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1. A feeling that one would like to have or do something or to see something happen; a desire, longing, or strong inclination for a specific thing.
a. An expression of a desire, longing, or strong inclination: carried out the wishes included in the will.
b. An expression of desire for the happiness or success of another: sent me his best wishes.
3. Something desired or longed for: finally got his wish to see the ocean.
v. wished, wish·ing, wish·es
1. To long for; want. See Synonyms at desire.
2. To feel or express a desire for: I wish them good luck. He wished her good night.
3. To order, entreat, or request: I wish you to go. I wish it to be known that I disagree.
4. To desire (something bad) to happen to someone: I would not wish such an illness on anyone.
1. To have or feel a desire: wish for a successful outcome.
2. To express a wish.

[Middle English wissh, from wisshen, to wish, from Old English wȳscan; see wen- in Indo-European roots.]

wish′er n.
Usage Note: Wish is widely used as a polite substitute for want with infinitives: Do you wish to sit at a table on the terrace? Anyone who wishes to may leave now. This usage is appropriate for formal style, where it is natural to treat the desires of others with exaggerated deference. The corresponding use of wish with a noun-phrase object is less frequent: Anyone who wishes an aisle seat should see an attendant. Both usages are likely to sound stilted in informal style, however, and want may be substituted for wish. · A traditional rule requires the use of were rather than was in a contrary-to-fact statement that follows wish: I wish I were (not was) lighter on my feet. While many people continue to insist on upholding this rule, the indicative was in such clauses can be found in the works of many well-known writers. See Usage Note at if.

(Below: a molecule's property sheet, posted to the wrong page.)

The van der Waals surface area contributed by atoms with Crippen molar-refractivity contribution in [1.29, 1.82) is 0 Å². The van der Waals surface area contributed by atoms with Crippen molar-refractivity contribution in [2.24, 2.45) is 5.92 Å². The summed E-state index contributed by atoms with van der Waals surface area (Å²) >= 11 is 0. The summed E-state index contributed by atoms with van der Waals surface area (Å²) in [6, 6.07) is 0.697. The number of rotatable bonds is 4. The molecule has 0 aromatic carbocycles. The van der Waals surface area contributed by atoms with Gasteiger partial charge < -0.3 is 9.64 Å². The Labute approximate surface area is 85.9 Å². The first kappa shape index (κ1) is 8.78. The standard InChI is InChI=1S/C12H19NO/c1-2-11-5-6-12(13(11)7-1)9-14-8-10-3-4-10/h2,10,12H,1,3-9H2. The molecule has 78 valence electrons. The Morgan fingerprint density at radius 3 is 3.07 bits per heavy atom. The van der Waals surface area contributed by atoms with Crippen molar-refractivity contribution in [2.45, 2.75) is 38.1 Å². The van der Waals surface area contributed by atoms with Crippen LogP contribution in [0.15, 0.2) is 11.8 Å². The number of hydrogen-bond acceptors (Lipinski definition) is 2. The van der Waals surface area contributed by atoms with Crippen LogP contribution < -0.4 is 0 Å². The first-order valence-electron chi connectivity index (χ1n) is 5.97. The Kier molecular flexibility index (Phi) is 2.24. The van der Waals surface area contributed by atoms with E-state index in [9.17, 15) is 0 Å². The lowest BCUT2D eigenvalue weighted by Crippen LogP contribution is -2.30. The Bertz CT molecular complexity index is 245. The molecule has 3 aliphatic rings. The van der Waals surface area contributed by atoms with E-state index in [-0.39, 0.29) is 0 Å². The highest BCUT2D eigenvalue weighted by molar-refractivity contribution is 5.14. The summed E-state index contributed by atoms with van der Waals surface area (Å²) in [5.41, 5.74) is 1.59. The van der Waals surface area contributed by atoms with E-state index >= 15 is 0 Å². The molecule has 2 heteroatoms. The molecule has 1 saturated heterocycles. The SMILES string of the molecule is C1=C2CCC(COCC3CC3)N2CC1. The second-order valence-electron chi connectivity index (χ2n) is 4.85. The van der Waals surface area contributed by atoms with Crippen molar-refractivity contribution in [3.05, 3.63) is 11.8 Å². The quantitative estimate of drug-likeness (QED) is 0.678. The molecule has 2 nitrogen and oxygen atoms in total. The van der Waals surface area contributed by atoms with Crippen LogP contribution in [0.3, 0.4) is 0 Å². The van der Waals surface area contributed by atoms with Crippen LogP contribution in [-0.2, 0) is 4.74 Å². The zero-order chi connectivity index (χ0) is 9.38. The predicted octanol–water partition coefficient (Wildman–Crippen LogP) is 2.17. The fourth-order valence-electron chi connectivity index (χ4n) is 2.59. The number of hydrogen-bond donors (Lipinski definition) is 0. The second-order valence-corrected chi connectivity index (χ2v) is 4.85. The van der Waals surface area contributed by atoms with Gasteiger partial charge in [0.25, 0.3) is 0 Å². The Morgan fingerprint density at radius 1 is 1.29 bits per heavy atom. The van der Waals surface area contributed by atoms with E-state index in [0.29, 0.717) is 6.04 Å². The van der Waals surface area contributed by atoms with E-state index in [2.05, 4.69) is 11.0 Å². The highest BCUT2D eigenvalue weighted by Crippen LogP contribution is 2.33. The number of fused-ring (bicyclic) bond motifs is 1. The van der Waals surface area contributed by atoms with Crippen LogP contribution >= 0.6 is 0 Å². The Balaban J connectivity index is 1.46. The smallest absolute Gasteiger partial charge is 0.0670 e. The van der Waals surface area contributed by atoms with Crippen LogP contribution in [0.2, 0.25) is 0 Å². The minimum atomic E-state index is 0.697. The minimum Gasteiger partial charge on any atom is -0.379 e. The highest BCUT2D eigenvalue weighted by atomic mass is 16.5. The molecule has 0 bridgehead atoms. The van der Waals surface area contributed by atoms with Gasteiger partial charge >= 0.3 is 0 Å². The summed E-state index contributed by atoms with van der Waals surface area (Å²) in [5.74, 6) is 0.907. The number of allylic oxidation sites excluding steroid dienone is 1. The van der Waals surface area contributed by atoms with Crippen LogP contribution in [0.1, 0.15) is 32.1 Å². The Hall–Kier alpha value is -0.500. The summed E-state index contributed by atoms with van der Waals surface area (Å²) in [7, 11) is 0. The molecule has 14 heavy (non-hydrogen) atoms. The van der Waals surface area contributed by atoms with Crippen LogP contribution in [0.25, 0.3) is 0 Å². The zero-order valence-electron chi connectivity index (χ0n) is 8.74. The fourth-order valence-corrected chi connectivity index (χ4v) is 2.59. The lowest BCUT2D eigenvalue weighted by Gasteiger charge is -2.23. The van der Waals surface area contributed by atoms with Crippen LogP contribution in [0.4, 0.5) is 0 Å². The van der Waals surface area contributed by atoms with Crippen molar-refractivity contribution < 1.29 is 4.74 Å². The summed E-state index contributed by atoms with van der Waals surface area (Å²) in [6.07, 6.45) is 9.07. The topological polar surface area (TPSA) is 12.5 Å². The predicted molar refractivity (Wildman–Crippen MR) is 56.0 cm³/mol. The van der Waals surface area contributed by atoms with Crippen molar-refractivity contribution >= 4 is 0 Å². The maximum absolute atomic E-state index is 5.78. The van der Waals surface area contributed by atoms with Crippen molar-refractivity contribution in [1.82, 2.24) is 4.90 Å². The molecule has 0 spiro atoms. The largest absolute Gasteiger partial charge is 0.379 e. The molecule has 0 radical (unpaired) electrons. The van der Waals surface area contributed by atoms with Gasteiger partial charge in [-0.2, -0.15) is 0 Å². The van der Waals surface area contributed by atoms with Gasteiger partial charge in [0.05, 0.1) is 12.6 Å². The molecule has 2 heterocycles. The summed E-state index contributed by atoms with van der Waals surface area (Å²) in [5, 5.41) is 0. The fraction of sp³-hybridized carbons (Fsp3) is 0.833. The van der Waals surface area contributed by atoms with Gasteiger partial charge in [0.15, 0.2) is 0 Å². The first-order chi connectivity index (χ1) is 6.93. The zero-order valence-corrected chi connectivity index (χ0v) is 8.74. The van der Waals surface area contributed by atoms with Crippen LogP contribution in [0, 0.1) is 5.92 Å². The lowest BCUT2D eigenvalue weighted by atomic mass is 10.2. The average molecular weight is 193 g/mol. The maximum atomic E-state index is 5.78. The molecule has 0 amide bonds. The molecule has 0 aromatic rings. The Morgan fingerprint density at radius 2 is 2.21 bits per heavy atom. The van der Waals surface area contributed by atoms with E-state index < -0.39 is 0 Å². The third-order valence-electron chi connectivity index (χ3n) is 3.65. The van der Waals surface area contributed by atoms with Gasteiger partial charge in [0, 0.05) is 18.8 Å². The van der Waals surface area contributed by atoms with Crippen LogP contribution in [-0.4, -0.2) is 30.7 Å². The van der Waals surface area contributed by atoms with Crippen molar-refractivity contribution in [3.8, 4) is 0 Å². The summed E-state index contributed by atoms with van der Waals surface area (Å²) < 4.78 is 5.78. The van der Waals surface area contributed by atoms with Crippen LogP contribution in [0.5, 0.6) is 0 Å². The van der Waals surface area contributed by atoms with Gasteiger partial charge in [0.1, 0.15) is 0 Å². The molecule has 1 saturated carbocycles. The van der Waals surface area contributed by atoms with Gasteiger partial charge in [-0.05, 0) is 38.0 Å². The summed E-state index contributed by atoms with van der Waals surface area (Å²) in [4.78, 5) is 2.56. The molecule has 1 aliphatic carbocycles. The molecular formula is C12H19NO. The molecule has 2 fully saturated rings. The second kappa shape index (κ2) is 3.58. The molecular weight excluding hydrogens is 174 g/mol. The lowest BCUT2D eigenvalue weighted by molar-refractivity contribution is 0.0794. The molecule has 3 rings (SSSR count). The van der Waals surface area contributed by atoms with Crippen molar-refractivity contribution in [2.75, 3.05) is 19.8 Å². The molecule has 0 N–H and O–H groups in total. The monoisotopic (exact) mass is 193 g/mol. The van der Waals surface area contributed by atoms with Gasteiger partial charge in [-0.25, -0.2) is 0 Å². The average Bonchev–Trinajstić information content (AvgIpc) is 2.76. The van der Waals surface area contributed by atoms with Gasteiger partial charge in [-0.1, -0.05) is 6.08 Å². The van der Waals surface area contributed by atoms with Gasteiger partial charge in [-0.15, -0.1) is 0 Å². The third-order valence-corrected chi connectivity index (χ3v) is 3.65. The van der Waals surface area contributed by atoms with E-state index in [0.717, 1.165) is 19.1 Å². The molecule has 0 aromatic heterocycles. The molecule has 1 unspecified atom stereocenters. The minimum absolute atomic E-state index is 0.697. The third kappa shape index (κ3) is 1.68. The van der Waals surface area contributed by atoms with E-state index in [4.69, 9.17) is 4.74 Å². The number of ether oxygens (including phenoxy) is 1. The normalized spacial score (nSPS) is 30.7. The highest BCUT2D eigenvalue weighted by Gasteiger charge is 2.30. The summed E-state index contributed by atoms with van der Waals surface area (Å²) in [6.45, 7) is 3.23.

American Heritage® Dictionary of the English Language, Fifth Edition. Copyright © 2016 by Houghton Mifflin Harcourt Publishing Company. Published by Houghton Mifflin Harcourt Publishing Company. All rights reserved.
ThesaurusAntonymsRelated WordsSynonymsLegend:
Noun1.wishing - a specific feeling of desirewishing - a specific feeling of desire; "he got his wish"; "he was above all wishing and desire"
desire - the feeling that accompanies an unsatisfied state
velleity - a mere wish, unaccompanied by effort to obtain
Based on WordNet 3.0, Farlex clipart collection. © 2003-2012 Princeton University, Farlex Inc.
References in classic literature ?
Then an angel from heaven came to her and said: 'Be at rest, you shall have a son with the power of wishing, so that whatsoever in the world he wishes for, that shall he have.' Then she went to the king, and told him the joyful tidings, and when the time was come she gave birth to a son, and the king was filled with gladness.
Then came the old cook, who knew that the child had the power of wishing, and stole it away, and he took a hen, and cut it in pieces, and dropped some of its blood on the queen's apron and on her dress.
"How about these wishing pills?" enquired the Scarecrow, taking the box from his jacket pocket.
Besides this, the country is not pillaged by your officials; the subjects are satisfied by prompt recourse to the prince; thus, wishing to be good, they have more cause to love him, and wishing to be otherwise, to fear him.
One look was sufficient to tell her that her grandfather was suffering, and that there was much on his mind which he was wishing to communicate to her.
When I am in company with him, I will not be wishing. In short, I will do my best."